Other formats

    Adobe Portable Document Format file (facsimile images)   TEI XML file   ePub eBook file  


    mail icontwitter iconBlogspot iconrss icon

The Pamphlet Collection of Sir Robert Stout: Volume 75

Colonel Herrick's Expedition Against Waikare-moana, 1869

Colonel Herrick's Expedition Against Waikare-moana, 1869.

During the above year it was resolved to despatch a strong force against the rebel strongholds of Waikare-moana. This force consisted of nearly nine hundred men, of whom three hundred and fifty were colonial troops, and the balance made up of friendly Natives of the Ngati-Porou and Ngati-Kahungunu Tribes. The object of this enterprise was to destroy the crops and food-supplies of the hostiles, and to reduce several positions taken up by them at Matuahu and elsewhere on the western shores of the lake. This district had become noted as a refuge and recruiting-ground for rebel leaders such as Te Kooti, who, raiding down from these secluded ranges on the European settlements, rendered life and property alike insecure on the East Coast.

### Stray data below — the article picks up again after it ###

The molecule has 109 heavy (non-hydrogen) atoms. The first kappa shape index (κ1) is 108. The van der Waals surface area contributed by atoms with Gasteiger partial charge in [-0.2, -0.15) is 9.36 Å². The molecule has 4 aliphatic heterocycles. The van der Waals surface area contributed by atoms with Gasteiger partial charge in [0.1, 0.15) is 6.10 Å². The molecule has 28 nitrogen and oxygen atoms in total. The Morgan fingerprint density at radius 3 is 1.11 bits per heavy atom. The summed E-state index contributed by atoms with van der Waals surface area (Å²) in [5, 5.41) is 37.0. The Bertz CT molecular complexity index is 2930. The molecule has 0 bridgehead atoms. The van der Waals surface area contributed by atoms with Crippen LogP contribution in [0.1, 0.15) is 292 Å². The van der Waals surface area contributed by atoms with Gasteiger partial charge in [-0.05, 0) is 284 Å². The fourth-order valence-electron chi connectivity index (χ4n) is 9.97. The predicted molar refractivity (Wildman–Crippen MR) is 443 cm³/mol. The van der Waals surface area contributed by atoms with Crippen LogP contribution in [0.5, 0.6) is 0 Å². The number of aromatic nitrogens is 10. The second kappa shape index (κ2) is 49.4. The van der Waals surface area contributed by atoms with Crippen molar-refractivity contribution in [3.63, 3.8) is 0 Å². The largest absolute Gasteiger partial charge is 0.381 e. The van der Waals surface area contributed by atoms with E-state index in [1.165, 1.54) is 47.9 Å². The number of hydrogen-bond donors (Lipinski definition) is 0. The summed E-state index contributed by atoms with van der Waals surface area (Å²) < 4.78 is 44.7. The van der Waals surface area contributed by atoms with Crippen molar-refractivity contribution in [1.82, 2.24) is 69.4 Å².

On arriving at One-poto, a redoubt was erected on a small hill overlooking the lake, the earthworks of which are still standing, Here a long stay was made, and great preparations undertaken for the destruction of Matuahu, the principal stronghold of the hostiles, Two large boats, each 40ft. long, were built, also some metal pontoons, which, with a whale-boat and dingy, comprised a most imposing fleet, by which it was calculated that two hundred men could be landed at one time on the western shore. Matuahu was described as a very strong place, and not to be taken without severe fighting, though it appears that many of the defences were fictitious, and merely intended for show. The intelligent aboriginal also bethought him of discharging at sunset on each day a heavily-loaded gun, the report of which was so magnified by echo that it was thought to proceed from a young cannon.

After this expedition had made preparations for transporting the force across the lake to attack Matuahu, and a start was at last to be made in the great cleaning-out of the lacustrine pas and retreats, of the enemy, they rose up one fine morning and retreated on Te Wairoa—whereupon the hostiles crossed the lake to the site of the page 65 abandoned redoubt, and there held a grand war-dance in token of derision. Trooper Noonan, shot down from ambush while carrying despatches, was the only victim of this imposing campaign.